Most people don’t keep their new year’s resolutions because they don’t translate them into their schedule.
It’s that simple.
If you make a resolution, but don’t plan time to actually accomplish it, it usually won’t happen. It won’t happen because it remains merely an intention. And intentions that aren’t specifically translated to “actionable zones” tend to be treated by your mind as “nice to do, but not necessary to do” items.
The result is a hit-and-miss approach. Some days you remember and follow through, and others you don’t.
Think of an Olympic athlete. They don’t simply say “my goal is to win the gold medal.” Instead, they adhere to a workout schedule. Without that concrete mechanism of action, the goal would simply be wishful thinking.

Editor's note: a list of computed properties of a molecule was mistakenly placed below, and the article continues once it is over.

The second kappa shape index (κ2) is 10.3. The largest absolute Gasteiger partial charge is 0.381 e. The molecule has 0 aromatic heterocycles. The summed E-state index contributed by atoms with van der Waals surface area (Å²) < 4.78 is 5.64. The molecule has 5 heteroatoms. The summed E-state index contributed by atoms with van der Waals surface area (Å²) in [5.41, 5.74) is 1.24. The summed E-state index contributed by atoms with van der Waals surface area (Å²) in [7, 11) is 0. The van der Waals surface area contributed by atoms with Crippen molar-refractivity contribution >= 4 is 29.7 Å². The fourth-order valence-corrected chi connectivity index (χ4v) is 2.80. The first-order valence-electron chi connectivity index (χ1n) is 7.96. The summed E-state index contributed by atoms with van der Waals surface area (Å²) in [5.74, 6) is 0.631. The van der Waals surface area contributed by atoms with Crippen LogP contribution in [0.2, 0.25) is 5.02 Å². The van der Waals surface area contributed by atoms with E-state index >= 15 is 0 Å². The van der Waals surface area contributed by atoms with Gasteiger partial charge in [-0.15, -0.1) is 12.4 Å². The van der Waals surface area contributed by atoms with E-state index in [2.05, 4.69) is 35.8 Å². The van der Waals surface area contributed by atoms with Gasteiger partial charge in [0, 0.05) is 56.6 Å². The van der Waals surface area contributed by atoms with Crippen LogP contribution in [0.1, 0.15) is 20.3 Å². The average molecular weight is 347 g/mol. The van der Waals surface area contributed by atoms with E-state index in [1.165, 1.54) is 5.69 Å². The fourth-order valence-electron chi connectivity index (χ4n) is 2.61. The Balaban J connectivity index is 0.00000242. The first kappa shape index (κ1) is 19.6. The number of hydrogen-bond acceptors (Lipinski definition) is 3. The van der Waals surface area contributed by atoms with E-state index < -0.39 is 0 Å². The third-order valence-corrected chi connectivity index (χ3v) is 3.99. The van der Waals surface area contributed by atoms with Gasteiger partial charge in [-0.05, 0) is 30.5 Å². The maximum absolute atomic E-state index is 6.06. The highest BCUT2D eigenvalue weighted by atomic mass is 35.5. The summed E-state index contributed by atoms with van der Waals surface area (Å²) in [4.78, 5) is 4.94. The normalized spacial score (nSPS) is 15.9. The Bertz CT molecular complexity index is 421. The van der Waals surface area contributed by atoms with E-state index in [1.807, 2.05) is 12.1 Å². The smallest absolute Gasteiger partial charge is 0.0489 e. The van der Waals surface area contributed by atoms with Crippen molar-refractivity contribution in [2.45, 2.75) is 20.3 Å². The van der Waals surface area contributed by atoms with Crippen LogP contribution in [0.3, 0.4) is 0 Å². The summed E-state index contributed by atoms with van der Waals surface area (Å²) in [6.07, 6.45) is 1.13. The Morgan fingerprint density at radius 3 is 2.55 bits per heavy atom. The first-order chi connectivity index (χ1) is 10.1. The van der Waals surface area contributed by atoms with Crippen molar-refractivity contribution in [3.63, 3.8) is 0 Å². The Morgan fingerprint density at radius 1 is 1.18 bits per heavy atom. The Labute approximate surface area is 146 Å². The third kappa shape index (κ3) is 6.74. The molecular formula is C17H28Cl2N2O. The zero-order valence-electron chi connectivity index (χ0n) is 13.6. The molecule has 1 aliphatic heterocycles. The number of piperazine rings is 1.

Now, what about those more intangible aims such as “lose 10 pounds”? How do you schedule that? Obviously you can schedule the exercise portion of that goal. But what about the “eating less” portion? Speaking from experience, it’s easy to get to the dinner table and forget (or deliberately neglect?) all intentions of eating healthy.
This is where reviewing your goals comes in. Mindsets that need to be more or less continuous (like “eat less”) tend to be kept in mind through regular review until they become second nature. The weekly review helps accomplish this; for things that tend to fall out of mind easily (like “eat less”), just pausing at the beginning of your work day to remember your aims can be helpful.
Which leads to one last thing: you have to keep your number of resolutions small. It’s not possible to create actionable mechanisms for or keep in mind a large number of new (or renewed) aims.
If you find it helpful to make new year’s resolutions (and they are a good thing — see John Piper’s article on resolutions, as well as his article on what to do when you fail), make just a few that really count, and then create simple, actionable mechanisms to make them happen.